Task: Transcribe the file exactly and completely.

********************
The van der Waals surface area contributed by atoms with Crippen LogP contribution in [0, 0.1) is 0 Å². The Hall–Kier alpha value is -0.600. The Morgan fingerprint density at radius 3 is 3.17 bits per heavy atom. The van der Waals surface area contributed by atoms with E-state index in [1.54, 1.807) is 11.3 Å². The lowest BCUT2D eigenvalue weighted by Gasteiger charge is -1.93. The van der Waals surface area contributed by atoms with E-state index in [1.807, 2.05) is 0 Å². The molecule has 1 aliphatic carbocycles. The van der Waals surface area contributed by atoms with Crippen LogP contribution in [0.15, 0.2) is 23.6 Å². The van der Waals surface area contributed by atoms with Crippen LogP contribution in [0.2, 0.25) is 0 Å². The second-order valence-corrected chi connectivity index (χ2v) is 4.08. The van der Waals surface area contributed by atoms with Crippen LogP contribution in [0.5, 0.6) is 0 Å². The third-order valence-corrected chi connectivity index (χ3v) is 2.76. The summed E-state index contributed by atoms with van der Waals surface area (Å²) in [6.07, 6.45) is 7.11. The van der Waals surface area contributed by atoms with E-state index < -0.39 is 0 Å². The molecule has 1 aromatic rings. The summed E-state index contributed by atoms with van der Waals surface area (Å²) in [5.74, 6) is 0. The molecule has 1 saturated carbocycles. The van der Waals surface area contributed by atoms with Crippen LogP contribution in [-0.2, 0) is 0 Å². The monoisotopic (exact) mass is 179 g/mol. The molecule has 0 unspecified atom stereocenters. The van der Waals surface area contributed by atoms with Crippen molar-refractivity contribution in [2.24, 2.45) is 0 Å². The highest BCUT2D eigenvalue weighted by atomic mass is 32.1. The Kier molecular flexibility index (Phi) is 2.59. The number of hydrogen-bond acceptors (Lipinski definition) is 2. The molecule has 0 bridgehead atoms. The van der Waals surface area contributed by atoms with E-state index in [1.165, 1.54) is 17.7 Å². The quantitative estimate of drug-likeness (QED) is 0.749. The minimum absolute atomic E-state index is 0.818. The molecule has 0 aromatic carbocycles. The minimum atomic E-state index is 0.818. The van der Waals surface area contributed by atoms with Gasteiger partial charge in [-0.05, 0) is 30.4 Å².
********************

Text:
The van der Waals surface area contributed by atoms with Crippen LogP contribution in [0, 0.1) is 0 Å². The Hall–Kier alpha value is -0.600. The Morgan fingerprint density at radius 3 is 3.17 bits per heavy atom. The van der Waals surface area contributed by atoms with E-state index in [1.54, 1.807) is 11.3 Å². The lowest BCUT2D eigenvalue weighted by Gasteiger charge is -1.93. The van der Waals surface area contributed by atoms with E-state index in [1.807, 2.05) is 0 Å². The molecule has 1 aliphatic carbocycles. The van der Waals surface area contributed by atoms with Crippen LogP contribution in [0.15, 0.2) is 23.6 Å². The van der Waals surface area contributed by atoms with Crippen LogP contribution in [0.2, 0.25) is 0 Å². The second-order valence-corrected chi connectivity index (χ2v) is 4.08. The van der Waals surface area contributed by atoms with Crippen LogP contribution in [0.5, 0.6) is 0 Å². The third-order valence-corrected chi connectivity index (χ3v) is 2.76. The summed E-state index contributed by atoms with van der Waals surface area (Å²) in [6.07, 6.45) is 7.11. The van der Waals surface area contributed by atoms with E-state index < -0.39 is 0 Å². The molecule has 1 aromatic rings. The summed E-state index contributed by atoms with van der Waals surface area (Å²) in [5.74, 6) is 0. The molecule has 1 saturated carbocycles. The van der Waals surface area contributed by atoms with Crippen LogP contribution in [-0.2, 0) is 0 Å². The monoisotopic (exact) mass is 179 g/mol. The molecule has 0 unspecified atom stereocenters. The van der Waals surface area contributed by atoms with Crippen molar-refractivity contribution in [2.24, 2.45) is 0 Å². The highest BCUT2D eigenvalue weighted by atomic mass is 32.1. The Kier molecular flexibility index (Phi) is 2.59. The number of hydrogen-bond acceptors (Lipinski definition) is 2. The molecule has 0 bridgehead atoms. The van der Waals surface area contributed by atoms with E-state index in [1.165, 1.54) is 17.7 Å². The quantitative estimate of drug-likeness (QED) is 0.749. The minimum absolute atomic E-state index is 0.818. The molecule has 0 aromatic carbocycles. The minimum atomic E-state index is 0.818. The van der Waals surface area contributed by atoms with Gasteiger partial charge in [-0.05, 0) is 30.4 Å².